Belt it Out: What Communicators Can Learn from the Music Industry

In observing the music industry from afar, I have picked up on a few interesting insights that offer relevancy to my role as a communicator.

I’ve always found music to be a great escape; a way to dial-up or -down my emotional state depending on what I choose to play. As I’ve gotten older, I’ve gotten more interested in the process and industry of music. I love hearing how an artist approaches their songwriting. And I’ve been fascinated by the distribution disruption now that streaming platforms have changed the way music is consumed and monetized (though I still love a good vinyl). 

In observing the music industry from afar, I have picked up on a few interesting insights that offer relevancy to my role as a communicator. Take a look at a few of my favorite examples, and let us know what else you think applies: 

Reinvent for Relevancy 

Madonna. Prince. Taylor Swift. Snoop Dog. Countless artists have reinvented – and in some cases renamed – themselves as their music evolves. This evolution can be seen in their physical appearance, in the sounds and rhythms of their music, or even in their professional ambitions. 

Just as musicians fear turning into a one-hit wonder, brands and organizations need to continue to reinvent their brands to remain relevant in the market. Just look at Netflix. It has reinvented its image as its business model has evolved from DVDs-by-mail to streaming, from streaming to creating original content. In this case, its visual brand identity has remained essentially the same, but it has managed to redefine what value it offers customers, and surprise and delight its audience to ensure they stick with them as it continues to evolve. In this cluttered market of streaming platforms, it will be interesting to see where they go from here. 

Embrace the Fandom

Justin Bieber has his Beliebers. Beyonce has her Beyhive. BTS has its ARMY. For some pop musicians, their fanbase has taken on a life and persona of its own. These fans go to great lengths to show their appreciation for the artists they love, and in some cases the artist reciprocates to show their fans just how much they mean to them. Take the queen herself Taylor Swift.

As communicators, we have the opportunity – and responsibility – to build real relationships with our target audiences. People love to feel appreciated and it is vital to show that appreciation to those around you. Like Taylor, taking the time to be authentic and personable in your communication can go a long way.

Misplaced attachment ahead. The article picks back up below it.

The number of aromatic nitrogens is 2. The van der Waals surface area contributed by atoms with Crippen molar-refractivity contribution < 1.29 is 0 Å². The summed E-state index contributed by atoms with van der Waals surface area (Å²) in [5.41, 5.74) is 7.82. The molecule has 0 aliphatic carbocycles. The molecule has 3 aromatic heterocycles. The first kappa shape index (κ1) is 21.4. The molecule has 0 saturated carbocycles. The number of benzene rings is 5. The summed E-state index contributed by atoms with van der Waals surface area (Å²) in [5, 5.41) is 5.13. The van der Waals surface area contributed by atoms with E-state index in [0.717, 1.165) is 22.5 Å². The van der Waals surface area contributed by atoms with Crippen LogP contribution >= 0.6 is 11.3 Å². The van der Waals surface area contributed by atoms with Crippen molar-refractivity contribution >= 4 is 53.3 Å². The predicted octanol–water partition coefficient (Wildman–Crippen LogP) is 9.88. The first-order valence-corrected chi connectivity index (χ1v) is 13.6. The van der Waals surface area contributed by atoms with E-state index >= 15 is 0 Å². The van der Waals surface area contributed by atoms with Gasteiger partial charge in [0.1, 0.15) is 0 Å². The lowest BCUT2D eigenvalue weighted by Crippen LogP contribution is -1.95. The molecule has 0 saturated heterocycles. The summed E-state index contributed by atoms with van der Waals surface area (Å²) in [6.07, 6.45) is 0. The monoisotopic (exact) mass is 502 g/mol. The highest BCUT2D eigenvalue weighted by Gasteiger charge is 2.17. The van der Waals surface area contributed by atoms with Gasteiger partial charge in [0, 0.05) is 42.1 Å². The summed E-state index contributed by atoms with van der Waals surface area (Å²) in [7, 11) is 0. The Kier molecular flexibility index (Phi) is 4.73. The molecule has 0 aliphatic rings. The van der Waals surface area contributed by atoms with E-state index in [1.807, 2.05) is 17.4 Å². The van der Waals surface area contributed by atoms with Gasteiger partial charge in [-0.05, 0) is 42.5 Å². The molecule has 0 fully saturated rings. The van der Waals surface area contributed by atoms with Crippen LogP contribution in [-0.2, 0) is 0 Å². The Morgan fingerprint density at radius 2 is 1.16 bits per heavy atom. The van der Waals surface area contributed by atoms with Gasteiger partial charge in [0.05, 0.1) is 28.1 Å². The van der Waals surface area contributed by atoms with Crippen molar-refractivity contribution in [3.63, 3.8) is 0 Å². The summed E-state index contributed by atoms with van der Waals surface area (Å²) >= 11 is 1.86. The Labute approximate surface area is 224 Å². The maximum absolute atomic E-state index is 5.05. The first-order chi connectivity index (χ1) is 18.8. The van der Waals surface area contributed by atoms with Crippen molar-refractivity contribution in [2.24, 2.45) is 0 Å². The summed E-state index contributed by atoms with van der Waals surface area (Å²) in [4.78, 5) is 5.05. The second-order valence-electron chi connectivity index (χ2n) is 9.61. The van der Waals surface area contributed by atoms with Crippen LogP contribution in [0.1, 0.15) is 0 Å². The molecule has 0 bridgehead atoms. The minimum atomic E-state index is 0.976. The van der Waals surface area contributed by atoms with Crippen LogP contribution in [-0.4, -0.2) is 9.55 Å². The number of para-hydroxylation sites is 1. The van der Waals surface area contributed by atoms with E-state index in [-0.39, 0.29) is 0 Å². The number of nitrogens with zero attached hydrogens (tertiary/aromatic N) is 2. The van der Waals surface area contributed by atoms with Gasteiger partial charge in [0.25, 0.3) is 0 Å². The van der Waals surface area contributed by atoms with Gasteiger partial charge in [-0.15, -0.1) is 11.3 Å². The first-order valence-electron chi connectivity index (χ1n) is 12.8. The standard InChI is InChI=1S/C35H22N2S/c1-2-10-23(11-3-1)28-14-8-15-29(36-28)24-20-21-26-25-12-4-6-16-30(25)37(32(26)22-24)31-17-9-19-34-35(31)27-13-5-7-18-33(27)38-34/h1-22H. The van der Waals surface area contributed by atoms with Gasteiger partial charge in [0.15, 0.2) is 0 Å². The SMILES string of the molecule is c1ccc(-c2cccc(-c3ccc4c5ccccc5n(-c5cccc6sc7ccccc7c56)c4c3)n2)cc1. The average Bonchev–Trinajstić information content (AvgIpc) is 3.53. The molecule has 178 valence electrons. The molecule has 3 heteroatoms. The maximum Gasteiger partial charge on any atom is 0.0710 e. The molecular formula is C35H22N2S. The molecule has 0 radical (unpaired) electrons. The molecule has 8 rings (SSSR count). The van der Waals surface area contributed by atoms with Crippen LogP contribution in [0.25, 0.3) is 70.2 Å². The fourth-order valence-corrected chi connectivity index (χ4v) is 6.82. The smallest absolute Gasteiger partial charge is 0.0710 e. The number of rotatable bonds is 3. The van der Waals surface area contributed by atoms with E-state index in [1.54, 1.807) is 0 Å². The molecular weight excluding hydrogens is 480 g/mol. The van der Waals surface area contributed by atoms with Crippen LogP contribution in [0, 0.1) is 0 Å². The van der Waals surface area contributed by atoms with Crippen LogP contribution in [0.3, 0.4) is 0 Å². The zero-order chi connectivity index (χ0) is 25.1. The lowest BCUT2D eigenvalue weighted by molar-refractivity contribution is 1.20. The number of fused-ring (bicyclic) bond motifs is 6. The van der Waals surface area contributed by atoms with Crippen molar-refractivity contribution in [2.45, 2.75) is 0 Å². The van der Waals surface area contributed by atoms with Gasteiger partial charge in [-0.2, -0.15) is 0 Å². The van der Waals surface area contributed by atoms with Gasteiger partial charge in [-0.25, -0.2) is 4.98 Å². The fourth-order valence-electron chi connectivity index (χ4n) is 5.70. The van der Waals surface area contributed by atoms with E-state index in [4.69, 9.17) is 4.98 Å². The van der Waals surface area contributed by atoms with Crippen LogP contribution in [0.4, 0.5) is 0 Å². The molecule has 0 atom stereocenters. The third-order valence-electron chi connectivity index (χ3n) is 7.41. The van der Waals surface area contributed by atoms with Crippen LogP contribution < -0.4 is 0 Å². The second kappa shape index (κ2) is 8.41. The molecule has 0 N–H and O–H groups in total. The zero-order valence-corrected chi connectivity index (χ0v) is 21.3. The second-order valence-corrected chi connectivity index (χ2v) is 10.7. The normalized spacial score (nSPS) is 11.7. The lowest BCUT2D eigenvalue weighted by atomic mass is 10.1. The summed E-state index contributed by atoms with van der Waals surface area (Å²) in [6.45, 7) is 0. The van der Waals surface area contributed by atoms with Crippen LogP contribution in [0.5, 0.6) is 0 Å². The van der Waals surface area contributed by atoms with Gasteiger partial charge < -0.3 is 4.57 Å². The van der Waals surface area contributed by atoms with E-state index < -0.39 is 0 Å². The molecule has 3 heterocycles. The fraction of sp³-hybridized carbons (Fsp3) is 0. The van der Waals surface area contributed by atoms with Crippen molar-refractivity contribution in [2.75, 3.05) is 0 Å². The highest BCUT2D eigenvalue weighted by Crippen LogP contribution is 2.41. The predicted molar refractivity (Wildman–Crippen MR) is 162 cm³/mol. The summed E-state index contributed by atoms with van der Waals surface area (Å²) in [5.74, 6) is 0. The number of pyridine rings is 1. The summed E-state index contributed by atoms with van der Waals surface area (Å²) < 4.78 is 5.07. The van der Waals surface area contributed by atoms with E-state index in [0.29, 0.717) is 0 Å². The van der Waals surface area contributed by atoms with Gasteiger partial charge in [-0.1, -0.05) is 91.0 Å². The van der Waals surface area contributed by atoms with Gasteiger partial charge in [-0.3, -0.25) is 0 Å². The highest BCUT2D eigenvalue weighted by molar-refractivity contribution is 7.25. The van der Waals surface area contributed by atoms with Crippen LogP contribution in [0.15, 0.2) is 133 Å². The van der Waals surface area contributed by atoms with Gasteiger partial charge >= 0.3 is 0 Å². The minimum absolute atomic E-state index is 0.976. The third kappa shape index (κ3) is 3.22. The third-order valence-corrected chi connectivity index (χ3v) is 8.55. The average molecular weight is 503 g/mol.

Shorten Your Content

According to Spotify, artists have roughly five seconds to grab a listener's attention before deciding whether they will skip a song. Knowing this, songwriters have changed up their approach for making music, often cutting long-winded intros, adding an ear-grabbing first note, and reducing the sequence to verse / chorus / verse / chorus / verse (and maybe a bridge for good measure). From 2013 to 2018, the average song on the Billboard Hot 100 went from 3 minutes and 50 seconds to 3 minutes and 30 seconds. 

The attention spans of consumers are shrinking and that means it may be time to reevaluate the length of some of your content. Are there areas in your content that could be more concise? Is pivoting to TikTok and relying on more video-based messaging something you should consider? In 2022 we are flooded with content and are in constant competition for attention spans. Don’t be afraid to shorten your messaging while still keeping that same great quality that you are known for.

Collaborate with Intent 

It’s become increasingly common for music artists to work together on a project. Sometimes it’s an up-and-coming singer with a well-known superstar like The Kid LAROI and Justin Bieber’s hit STAY. Sometimes it’s two musicians with similar sensibilities and mutual adoration for one another like Taylor Swift and Phoebe Bridgers’ song Nothing New. Sometimes it’s two artists of very different age demographics who can bring their audiences together like Lady Gaga and Tony Bennett’s album Cheek to Cheek. And sometimes it’s two completely different musical genres pairing up to experiment with the unexpected, like Run DMC’s song Walk This Way with Aerosmith. In any case, these strategic partnerships created exceptional content and allowed a wider audience base to appreciate the art; something brands should think about as they approach partnerships. 

Next time you’re immersed in the musical experience of your favorite artist, consider all of the creativity and inspiration at play. As Hans Christian Anderson once brilliantly said, “where words fail, music speaks.”